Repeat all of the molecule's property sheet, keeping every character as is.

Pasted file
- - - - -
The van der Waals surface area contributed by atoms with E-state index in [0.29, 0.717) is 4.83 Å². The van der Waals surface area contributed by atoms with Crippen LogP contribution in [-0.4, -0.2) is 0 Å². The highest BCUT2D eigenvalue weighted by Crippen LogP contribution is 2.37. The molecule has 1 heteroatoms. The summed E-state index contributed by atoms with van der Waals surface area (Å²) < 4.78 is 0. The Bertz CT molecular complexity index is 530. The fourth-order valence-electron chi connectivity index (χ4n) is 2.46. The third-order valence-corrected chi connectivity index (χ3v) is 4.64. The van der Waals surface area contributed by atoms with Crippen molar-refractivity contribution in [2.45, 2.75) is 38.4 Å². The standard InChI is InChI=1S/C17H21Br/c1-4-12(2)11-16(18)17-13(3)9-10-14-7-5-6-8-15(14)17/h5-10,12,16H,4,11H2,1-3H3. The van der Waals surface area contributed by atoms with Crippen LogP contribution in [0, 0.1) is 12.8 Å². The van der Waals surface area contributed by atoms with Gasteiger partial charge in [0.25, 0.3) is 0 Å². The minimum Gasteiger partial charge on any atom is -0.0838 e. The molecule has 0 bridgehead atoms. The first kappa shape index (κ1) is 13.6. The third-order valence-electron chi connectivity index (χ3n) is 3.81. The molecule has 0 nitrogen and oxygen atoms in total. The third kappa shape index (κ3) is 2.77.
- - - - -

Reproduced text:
The van der Waals surface area contributed by atoms with E-state index in [0.29, 0.717) is 4.83 Å². The van der Waals surface area contributed by atoms with Crippen LogP contribution in [-0.4, -0.2) is 0 Å². The highest BCUT2D eigenvalue weighted by Crippen LogP contribution is 2.37. The molecule has 1 heteroatoms. The summed E-state index contributed by atoms with van der Waals surface area (Å²) < 4.78 is 0. The Bertz CT molecular complexity index is 530. The fourth-order valence-electron chi connectivity index (χ4n) is 2.46. The third-order valence-corrected chi connectivity index (χ3v) is 4.64. The van der Waals surface area contributed by atoms with Crippen molar-refractivity contribution in [2.45, 2.75) is 38.4 Å². The standard InChI is InChI=1S/C17H21Br/c1-4-12(2)11-16(18)17-13(3)9-10-14-7-5-6-8-15(14)17/h5-10,12,16H,4,11H2,1-3H3. The van der Waals surface area contributed by atoms with Crippen LogP contribution in [0, 0.1) is 12.8 Å². The van der Waals surface area contributed by atoms with Gasteiger partial charge in [0.25, 0.3) is 0 Å². The minimum Gasteiger partial charge on any atom is -0.0838 e. The molecule has 0 bridgehead atoms. The first kappa shape index (κ1) is 13.6. The third-order valence-electron chi connectivity index (χ3n) is 3.81. The molecule has 0 nitrogen and oxygen atoms in total. The third kappa shape index (κ3) is 2.77.